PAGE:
Published posthumously, Marius’s last is a brilliant though overcrowded story about a young southerner’s violent coming-of-age.
It’s Bible Belt Tennessee in the years just after WWII, a place where fundamentalism controls things merely in the religious but in every sense. Nevertheless, a handful of closet radicals have managed to sustain themselves and are keeping their heads down here and there in Bourbon County. Charles Alexander, barely 20, is one of them, though he has yet to fully acknowledge his apostasy even to himself. In fact, as far as family and friends are concerned, his sights remain set on the Baptist ministry. Now, however, skepticism has begun to erode faith. Moreover, he’s fallen in love with an avowed radical, a quintessentially rational young woman who regards all organized religion as absurd, the product of ignorance and/or self-delusion. And then, while conflicting ideas make battlefields of his mind and heart, Charles experiences the event that at first traumatizes him but eventually serves as his crucible: he watches as one of the Kirbys, in thrall to the mountain man’s code, shoots down his adulterous wife and her lover. In the next moment, Kirby presses his revolver against Charles’s temple, saying: “I’ve got to kill you, too, boy.” Inexplicably, however, he doesn’t, thus letting the sole witness to his crime go free. Kirby’s arrest and trial follow swiftly; reluctantly, Charles testifies against him. In doing so, he becomes instant hero to many and pariah to some. And to himself a torment until he finally arrives at the kind of insight that permits a resolution.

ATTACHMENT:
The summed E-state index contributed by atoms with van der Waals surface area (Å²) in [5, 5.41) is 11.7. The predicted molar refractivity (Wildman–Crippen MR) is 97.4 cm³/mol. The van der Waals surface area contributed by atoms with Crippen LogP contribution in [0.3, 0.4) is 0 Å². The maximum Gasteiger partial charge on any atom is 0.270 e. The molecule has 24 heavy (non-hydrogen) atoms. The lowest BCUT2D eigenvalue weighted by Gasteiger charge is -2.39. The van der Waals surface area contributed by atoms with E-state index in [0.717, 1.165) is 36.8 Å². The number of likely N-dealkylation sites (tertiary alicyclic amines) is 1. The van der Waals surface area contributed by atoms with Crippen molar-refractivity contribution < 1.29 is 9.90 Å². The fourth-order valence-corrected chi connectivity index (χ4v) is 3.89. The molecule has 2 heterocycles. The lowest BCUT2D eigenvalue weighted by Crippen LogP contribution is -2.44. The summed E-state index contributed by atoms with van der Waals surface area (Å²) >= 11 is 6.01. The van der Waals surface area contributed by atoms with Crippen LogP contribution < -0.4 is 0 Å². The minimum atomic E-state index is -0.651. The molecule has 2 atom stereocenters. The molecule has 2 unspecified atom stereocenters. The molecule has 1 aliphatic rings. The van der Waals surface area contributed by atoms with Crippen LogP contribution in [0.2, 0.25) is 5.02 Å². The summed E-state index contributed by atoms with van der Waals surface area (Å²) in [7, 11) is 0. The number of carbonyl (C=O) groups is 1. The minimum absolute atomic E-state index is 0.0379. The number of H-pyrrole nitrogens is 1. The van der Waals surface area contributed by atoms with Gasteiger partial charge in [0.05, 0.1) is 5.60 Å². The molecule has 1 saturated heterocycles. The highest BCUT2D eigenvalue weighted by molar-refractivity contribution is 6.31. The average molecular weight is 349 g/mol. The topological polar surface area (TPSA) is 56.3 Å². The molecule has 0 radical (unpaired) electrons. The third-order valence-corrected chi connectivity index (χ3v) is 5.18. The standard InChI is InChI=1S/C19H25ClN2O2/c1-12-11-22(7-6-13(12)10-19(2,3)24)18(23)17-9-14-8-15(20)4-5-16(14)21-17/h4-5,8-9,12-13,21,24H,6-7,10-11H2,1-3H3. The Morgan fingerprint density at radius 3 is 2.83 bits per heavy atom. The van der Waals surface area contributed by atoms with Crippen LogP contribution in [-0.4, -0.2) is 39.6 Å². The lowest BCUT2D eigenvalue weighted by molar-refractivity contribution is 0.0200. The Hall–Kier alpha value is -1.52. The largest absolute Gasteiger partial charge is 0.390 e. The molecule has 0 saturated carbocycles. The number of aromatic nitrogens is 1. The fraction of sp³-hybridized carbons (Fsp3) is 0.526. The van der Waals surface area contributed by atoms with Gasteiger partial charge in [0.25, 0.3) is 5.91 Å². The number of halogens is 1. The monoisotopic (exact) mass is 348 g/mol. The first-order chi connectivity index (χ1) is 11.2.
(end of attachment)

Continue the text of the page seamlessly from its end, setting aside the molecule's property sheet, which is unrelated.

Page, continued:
That Marius (After the War, 1992, etc.), who died in 1999, could create a vivid cast of characters is made clear once again. But this is a book chock-a-block with characters, the vivid and the prosaic getting virtually equal treatment.